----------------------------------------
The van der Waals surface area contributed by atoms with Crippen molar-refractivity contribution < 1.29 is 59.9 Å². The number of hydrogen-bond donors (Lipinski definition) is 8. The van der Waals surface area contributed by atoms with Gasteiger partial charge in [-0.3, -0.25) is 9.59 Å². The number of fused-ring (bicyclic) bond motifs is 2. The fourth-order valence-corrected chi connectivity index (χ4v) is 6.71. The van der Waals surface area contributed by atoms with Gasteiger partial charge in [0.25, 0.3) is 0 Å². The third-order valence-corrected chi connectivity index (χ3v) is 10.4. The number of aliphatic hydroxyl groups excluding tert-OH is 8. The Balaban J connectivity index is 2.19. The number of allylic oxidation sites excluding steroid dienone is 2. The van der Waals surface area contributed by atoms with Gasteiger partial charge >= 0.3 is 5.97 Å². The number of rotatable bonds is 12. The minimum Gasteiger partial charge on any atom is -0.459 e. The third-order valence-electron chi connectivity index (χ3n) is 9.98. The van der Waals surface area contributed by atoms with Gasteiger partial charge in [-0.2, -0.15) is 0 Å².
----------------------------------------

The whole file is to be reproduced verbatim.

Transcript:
The van der Waals surface area contributed by atoms with Crippen molar-refractivity contribution < 1.29 is 59.9 Å². The number of hydrogen-bond donors (Lipinski definition) is 8. The van der Waals surface area contributed by atoms with Gasteiger partial charge in [-0.3, -0.25) is 9.59 Å². The number of fused-ring (bicyclic) bond motifs is 2. The fourth-order valence-corrected chi connectivity index (χ4v) is 6.71. The van der Waals surface area contributed by atoms with Gasteiger partial charge in [0.25, 0.3) is 0 Å². The third-order valence-corrected chi connectivity index (χ3v) is 10.4. The number of aliphatic hydroxyl groups excluding tert-OH is 8. The Balaban J connectivity index is 2.19. The number of allylic oxidation sites excluding steroid dienone is 2. The van der Waals surface area contributed by atoms with Gasteiger partial charge >= 0.3 is 5.97 Å². The number of rotatable bonds is 12. The minimum Gasteiger partial charge on any atom is -0.459 e. The third-order valence-electron chi connectivity index (χ3n) is 9.98. The van der Waals surface area contributed by atoms with Gasteiger partial charge in [-0.2, -0.15) is 0 Å².